Now, all wood hives should be made of Western Red Cedar, but of late some white wood hives have appeared and they are cheaper but will not last as long. basically buy a flat pack brood box and shallow boxes with a base board and a Crown board and a roof. then get your bees. One very important thing that novices never take into account is bee space, that s that bees will fill any space over 5mm with brace comb. Hives are built in such a way that bee space is included in the make up and measurements. I often have to break down a hive and rebuild the boxes as they have no bee space.
A novice beekeeper has very little knowledge of bees, their ways and actions so it is better to have a person with some experience to mentor while you learn. Never take all the honey, leave one box above the brood box and that is the bees reserve for a harsh Winter/Spring period.
Look on bee keeping as a philanthropic hobby, but if you go commercial then you will need to engage in the sale of beekeeping hardware and engage with customers and the beekeepers who may have more experience than you. There is no money in just taking honey and selling it as the overheads will kill it dead. A Gross of 1lb jars is £75, A hive complete empty, flat pack will cost £350 in Cedar. Start small and the bees will build up slowly. At one time I ran 15 hives and it took all my time, I now run 8 hives and make a reasonable harvest and sell locally. Farm shops etc. Remember you have to conforming to labeling regs. and weight conformity and origin of the honey by law. Hygene is also on the list as if you sell honey they can inspect the processing place and it has to be separate from any other food process.
Sorry, long post but needed it seems. Clive I am happy to expand explanations if needed so please ask.
|Alan Jackson||14/11/2015 11:44:06|
135 forum posts
Thank you for this interesting, amazing subject.
|Clive Hartland||14/11/2015 12:10:32|
2295 forum posts
Steve, missed your query, there are several beekeeping concerns that supply beekeeping equipment. Maisimore and Thornes, they will supply all your hardware needs as well as a bee package. Currently a bee package from them is £155 on 6 combs with a proven Queen and brood.
Best you find a local bee club and do an induction series of lessons and stay under their wing as you will find they will help you through any process including getting a suitable package of bees as a swarm.
Nothing like old gits to help you through the formative early period of beekeeping as they will go out of their way to help you.
|Neil Wyatt||14/11/2015 12:17:56|
13584 forum posts
> Maisimore and Thornes, they will supply all your hardware needs as well as a bee package. Currently a bee package from them is £155 on 6 combs with a proven Queen and brood.
I recall that a beekeeper used a package like this to set up a hive on one of our nature reserves in my previous life.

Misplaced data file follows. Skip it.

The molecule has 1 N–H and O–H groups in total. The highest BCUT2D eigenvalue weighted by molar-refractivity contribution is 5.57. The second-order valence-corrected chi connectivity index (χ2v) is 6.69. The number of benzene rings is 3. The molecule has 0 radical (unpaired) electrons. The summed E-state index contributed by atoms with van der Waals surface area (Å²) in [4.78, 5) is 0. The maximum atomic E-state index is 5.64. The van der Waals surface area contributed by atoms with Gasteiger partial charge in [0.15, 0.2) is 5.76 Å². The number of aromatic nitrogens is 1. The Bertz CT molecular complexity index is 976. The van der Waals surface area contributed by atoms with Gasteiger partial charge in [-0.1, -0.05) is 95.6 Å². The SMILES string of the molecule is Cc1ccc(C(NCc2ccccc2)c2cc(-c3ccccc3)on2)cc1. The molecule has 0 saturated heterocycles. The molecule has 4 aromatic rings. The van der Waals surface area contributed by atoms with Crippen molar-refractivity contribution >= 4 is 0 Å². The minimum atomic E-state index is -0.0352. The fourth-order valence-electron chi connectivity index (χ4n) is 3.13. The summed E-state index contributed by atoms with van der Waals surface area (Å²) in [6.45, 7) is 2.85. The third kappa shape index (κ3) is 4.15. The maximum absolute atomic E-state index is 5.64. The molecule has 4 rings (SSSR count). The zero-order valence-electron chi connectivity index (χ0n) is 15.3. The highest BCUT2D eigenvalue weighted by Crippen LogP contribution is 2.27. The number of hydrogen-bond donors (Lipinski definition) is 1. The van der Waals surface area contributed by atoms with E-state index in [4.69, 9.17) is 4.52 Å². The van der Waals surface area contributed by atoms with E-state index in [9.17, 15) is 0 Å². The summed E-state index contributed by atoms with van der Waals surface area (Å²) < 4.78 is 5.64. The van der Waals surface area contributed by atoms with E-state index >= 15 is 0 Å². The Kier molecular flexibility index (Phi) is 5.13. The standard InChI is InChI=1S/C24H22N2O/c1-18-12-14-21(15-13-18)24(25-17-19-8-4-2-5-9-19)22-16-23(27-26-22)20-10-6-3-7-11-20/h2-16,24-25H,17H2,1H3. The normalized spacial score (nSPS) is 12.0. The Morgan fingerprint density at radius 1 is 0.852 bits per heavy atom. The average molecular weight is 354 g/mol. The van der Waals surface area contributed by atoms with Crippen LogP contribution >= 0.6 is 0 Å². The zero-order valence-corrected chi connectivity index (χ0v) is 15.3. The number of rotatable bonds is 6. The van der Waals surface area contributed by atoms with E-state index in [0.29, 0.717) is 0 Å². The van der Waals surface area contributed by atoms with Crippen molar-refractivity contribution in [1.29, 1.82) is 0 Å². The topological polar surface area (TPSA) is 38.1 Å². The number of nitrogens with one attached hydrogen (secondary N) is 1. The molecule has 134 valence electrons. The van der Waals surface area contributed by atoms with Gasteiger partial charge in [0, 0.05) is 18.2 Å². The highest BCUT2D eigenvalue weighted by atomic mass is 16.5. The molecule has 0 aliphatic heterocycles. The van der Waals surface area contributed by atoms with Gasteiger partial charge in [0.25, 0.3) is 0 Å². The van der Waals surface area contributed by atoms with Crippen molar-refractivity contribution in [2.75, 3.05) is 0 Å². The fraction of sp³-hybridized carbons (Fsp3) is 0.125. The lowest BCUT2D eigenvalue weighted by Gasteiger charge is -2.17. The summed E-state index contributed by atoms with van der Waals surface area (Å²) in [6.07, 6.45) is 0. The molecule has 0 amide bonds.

It worked very well.
12833 forum posts
I see even our regular ME suppliers are now getting in on the act, I'm sure there are a few here who would find a use for this tool that Chronos can now supply
|Steve Withnell||14/11/2015 13:44:04|
780 forum posts
Thank you Clive - fantastic.
Now can anyone explain why, when there is so much knowledge from accomplished people who are delighted to share that knowledge for free, why anyone would want to "Direct" ie restrict posts to a limited set of things that involve a lathe tool?
The forum is for Model Engineers to share experience and knowledge - leave it at that. The majority of posts will be self directing to the majority interest. I posted some work on a 1090MHz RF filter I was making, got some great help from Jason and one or two others, but it didn't kick off any massive interest, so it's not a topic that persisted, even though the filter is 80% milling 10% lathework and 10% drilling and tapping. That's how this works.
If we make the title of any post explicit so readers know what to expect, then readers can pass over Bee Keeping if it's not their thing. The post titled "Can anyone help" isn't helpful, but If a post is titled "Can anyone help - can't get a smooth finish in a cast iron bore". Jason will pile straight in to help out + a number of other regulars. Others will pass over to other posts that draw them in.
PS: I'm dead. My wife just handed me the last Galaxy Cake bar. Apparently it was the last one to split between us and I just inhaled it while typing this.
|Michael Gilligan||14/11/2015 13:56:51|
11219 forum posts
I agree 100%
Your words should be 'writ large' in a banner headline
|jason udall||14/11/2015 14:47:26|
|1988 forum posts|
|Engineers to share..eexperience and knowledge. ..|
So is that experience of an engineer or engineering experience? ...
Isn't english funny
|the artfull-codger||14/11/2015 14:54:56|
200 forum posts
It's over 25 yrs since I kept bees with annual trips to the heather on the north yorks moors local to us,we made polish from the beeswax with turpentine & last year I was clearing out one of our sheds & came across a couple of dozen jars of honey,some of the lids were a littly rusty but the honey is good & we're eating it now, it keeps for years & it's an antiseptic too.
|Michael Gilligan||14/11/2015 14:57:11|
11219 forum posts